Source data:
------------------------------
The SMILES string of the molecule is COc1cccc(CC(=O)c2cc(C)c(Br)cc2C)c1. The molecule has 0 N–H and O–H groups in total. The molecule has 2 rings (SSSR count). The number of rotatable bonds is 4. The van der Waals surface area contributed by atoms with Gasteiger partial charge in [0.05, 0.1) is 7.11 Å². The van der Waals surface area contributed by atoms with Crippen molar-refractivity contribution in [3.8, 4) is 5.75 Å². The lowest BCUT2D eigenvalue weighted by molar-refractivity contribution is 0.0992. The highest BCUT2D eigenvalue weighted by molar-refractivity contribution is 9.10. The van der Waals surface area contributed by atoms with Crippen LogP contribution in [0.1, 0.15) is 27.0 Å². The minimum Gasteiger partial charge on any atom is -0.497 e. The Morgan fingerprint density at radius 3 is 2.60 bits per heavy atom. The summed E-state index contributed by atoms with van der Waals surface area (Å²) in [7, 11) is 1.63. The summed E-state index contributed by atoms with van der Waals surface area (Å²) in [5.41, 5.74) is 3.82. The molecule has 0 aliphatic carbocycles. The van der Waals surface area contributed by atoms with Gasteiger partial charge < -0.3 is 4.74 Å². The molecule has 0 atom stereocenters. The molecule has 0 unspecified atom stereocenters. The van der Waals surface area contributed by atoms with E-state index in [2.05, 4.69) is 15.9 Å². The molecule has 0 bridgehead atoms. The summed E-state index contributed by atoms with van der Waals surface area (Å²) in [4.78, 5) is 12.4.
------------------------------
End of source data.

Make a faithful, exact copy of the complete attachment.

The SMILES string of the molecule is COc1cccc(CC(=O)c2cc(C)c(Br)cc2C)c1. The molecule has 0 N–H and O–H groups in total. The molecule has 2 rings (SSSR count). The number of rotatable bonds is 4. The van der Waals surface area contributed by atoms with Gasteiger partial charge in [0.05, 0.1) is 7.11 Å². The van der Waals surface area contributed by atoms with Crippen molar-refractivity contribution in [3.8, 4) is 5.75 Å². The lowest BCUT2D eigenvalue weighted by molar-refractivity contribution is 0.0992. The highest BCUT2D eigenvalue weighted by molar-refractivity contribution is 9.10. The van der Waals surface area contributed by atoms with Crippen LogP contribution in [0.1, 0.15) is 27.0 Å². The minimum Gasteiger partial charge on any atom is -0.497 e. The Morgan fingerprint density at radius 3 is 2.60 bits per heavy atom. The summed E-state index contributed by atoms with van der Waals surface area (Å²) in [7, 11) is 1.63. The summed E-state index contributed by atoms with van der Waals surface area (Å²) in [5.41, 5.74) is 3.82. The molecule has 0 aliphatic carbocycles. The van der Waals surface area contributed by atoms with Gasteiger partial charge < -0.3 is 4.74 Å². The molecule has 0 atom stereocenters. The molecule has 0 unspecified atom stereocenters. The van der Waals surface area contributed by atoms with E-state index in [2.05, 4.69) is 15.9 Å². The molecule has 0 bridgehead atoms. The summed E-state index contributed by atoms with van der Waals surface area (Å²) in [4.78, 5) is 12.4.